She also describes the casting process for the right hand, noting that French was not pleased with the first castings. He had been using the casts of Lincoln’s hands now on display at the Smithsonian as his model, but did not feel the right hand was working. He made a plaster model of his own hand, and draped it into the position he desired.

This dovetails with the Park Service’s point that the artist wished to open the hand up to create a more lifelike appearance. However, Galludet Reference Librarian Tom Harrington had this to say about that topic:

I have independently found that in photographs of early working models of the Lincoln statue, the right hand is a simple claw shape gripping the end of the chair arm, without the subtle finger placements that on the final statue say "L" to us. If French intended that hand to be a manual "L", it must have been a late decision. However, in support of the theory, the left hand remains in the supposed "A" handshape throughout all the preliminary sketches and models, never changing shape or position.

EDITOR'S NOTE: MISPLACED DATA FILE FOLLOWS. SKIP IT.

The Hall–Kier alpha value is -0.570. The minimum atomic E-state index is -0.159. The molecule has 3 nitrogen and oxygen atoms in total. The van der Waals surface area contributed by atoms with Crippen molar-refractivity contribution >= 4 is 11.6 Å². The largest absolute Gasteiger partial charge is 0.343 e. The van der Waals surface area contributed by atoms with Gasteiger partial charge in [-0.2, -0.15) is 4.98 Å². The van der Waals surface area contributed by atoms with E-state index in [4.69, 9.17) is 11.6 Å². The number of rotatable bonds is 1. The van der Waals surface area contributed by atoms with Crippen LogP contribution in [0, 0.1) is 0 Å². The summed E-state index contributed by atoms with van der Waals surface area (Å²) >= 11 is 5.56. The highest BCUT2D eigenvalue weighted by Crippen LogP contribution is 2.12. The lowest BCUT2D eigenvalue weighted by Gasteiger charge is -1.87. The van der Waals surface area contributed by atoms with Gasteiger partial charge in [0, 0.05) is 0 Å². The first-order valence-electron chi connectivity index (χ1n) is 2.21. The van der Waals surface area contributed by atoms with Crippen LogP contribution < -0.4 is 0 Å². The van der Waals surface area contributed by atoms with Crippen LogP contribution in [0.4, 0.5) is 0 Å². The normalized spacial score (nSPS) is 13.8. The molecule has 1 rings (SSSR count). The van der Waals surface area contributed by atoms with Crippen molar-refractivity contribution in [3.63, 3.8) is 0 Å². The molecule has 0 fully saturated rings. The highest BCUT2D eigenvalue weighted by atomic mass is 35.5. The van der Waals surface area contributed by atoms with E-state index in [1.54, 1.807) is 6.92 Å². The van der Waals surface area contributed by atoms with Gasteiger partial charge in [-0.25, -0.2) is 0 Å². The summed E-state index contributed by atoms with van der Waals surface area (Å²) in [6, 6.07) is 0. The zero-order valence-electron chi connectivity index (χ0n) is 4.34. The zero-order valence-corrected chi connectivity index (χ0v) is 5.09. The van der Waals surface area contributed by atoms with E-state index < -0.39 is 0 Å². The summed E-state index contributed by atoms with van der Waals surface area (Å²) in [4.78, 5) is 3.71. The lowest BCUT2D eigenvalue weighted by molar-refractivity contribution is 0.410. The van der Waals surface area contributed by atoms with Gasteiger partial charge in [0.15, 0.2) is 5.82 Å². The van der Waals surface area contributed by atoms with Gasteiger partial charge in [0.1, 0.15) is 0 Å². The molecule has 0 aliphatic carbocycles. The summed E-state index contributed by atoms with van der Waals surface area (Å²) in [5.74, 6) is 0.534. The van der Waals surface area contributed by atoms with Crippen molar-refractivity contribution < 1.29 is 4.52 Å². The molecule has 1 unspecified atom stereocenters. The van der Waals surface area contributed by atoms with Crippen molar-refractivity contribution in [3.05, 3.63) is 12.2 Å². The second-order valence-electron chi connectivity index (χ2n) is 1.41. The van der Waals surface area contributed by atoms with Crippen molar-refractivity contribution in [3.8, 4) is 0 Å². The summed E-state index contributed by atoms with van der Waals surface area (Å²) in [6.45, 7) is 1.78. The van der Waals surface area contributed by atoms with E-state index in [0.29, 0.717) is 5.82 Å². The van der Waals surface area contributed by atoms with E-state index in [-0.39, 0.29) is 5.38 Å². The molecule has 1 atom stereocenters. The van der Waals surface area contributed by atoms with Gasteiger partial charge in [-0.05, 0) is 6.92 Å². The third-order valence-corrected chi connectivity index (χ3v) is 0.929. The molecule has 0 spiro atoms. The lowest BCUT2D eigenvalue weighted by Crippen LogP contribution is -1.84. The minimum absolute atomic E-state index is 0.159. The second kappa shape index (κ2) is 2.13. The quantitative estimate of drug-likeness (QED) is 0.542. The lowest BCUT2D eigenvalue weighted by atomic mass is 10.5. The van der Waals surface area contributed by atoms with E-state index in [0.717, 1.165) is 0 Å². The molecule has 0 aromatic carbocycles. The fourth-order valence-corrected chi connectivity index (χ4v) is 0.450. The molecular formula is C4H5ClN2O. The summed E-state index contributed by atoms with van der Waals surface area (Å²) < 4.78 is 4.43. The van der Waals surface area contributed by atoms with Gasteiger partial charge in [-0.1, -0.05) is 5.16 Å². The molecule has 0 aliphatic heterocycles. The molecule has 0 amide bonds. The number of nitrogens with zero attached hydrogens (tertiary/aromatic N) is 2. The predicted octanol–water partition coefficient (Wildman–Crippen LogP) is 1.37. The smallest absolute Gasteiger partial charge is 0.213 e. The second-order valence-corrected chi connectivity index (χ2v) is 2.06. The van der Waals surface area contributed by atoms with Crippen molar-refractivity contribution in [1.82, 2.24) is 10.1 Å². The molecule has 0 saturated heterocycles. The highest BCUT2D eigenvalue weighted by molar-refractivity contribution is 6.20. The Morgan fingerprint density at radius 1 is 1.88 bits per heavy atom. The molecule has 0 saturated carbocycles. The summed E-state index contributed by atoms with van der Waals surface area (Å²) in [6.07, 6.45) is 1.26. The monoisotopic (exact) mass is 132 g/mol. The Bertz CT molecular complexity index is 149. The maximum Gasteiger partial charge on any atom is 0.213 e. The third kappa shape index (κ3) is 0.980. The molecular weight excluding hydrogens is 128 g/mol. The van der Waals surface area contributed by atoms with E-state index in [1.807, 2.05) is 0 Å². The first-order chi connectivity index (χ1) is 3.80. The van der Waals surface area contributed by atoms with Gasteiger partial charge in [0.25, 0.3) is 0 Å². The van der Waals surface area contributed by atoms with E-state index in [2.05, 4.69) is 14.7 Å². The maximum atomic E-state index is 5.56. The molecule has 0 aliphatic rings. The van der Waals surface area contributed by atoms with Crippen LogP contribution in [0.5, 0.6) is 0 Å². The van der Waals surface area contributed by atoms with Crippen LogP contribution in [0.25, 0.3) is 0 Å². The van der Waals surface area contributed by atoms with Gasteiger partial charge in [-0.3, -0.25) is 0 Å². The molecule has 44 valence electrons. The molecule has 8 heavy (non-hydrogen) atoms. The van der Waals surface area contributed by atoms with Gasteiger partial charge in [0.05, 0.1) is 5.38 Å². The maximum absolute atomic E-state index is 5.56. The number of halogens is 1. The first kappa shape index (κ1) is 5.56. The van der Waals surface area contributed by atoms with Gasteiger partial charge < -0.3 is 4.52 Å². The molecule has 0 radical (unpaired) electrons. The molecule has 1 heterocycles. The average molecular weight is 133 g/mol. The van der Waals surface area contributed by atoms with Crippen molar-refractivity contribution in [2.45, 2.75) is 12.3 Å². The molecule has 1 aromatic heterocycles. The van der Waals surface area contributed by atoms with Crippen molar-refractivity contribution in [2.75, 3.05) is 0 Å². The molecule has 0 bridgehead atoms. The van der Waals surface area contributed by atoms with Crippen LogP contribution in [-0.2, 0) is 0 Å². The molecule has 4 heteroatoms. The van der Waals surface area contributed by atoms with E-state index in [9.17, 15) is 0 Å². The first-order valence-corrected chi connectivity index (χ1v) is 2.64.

That French was dissatisfied with the original hand and changed it is undisputed. That the resulting right hand bears some resemblance to an ASL “L” is less clear, but not without merit. French himself had nothing to say on the topic, but his daughter did say after his death it was a coincidence.

So where does that leave us? In the absence of documentary evidence, it would be incorrect to say Daniel Chester French deliberately carved an A and an L into the Lincoln Memorial. However, I think it’s not that cut and dried. French was intimately familiar with American Sign Language, left one hand clearly making an “A”, and reworked, at great length, the other hand so that a “L” is visible, if admittedly not exact. French was a deliberate man; it’s a bit of a stretch that the thought would not have passed through his mind. I think an intellectually honest “I don’t know” is called for here.


A Voice of the Century--Marian Anderson

Tour guides just love to talk about Marian Anderson, but many folks have forgotten all about her.  She was a singer and she was African American.  On April 9, 1939, Easter Sunday afternoon, she sang from the steps of The Lincoln Memorial.  It was a total of 7 songs.  An estimated crowd of 75,000 people listened in person and more on the radio.  7 songs changed history.

In 1897 Marian Anderson was born to an extremely poor family in Philadelphia, PA.  In fact, she dropped out of high school at one point to earn money for her family.  She finished later, but she never went to college.  It was finances that prevented it.  Eventually, due to her talent, she was able to study privately in Europe.  She was rejected by the Philadelphia Music Academy, because, in those days, no African Americans need apply.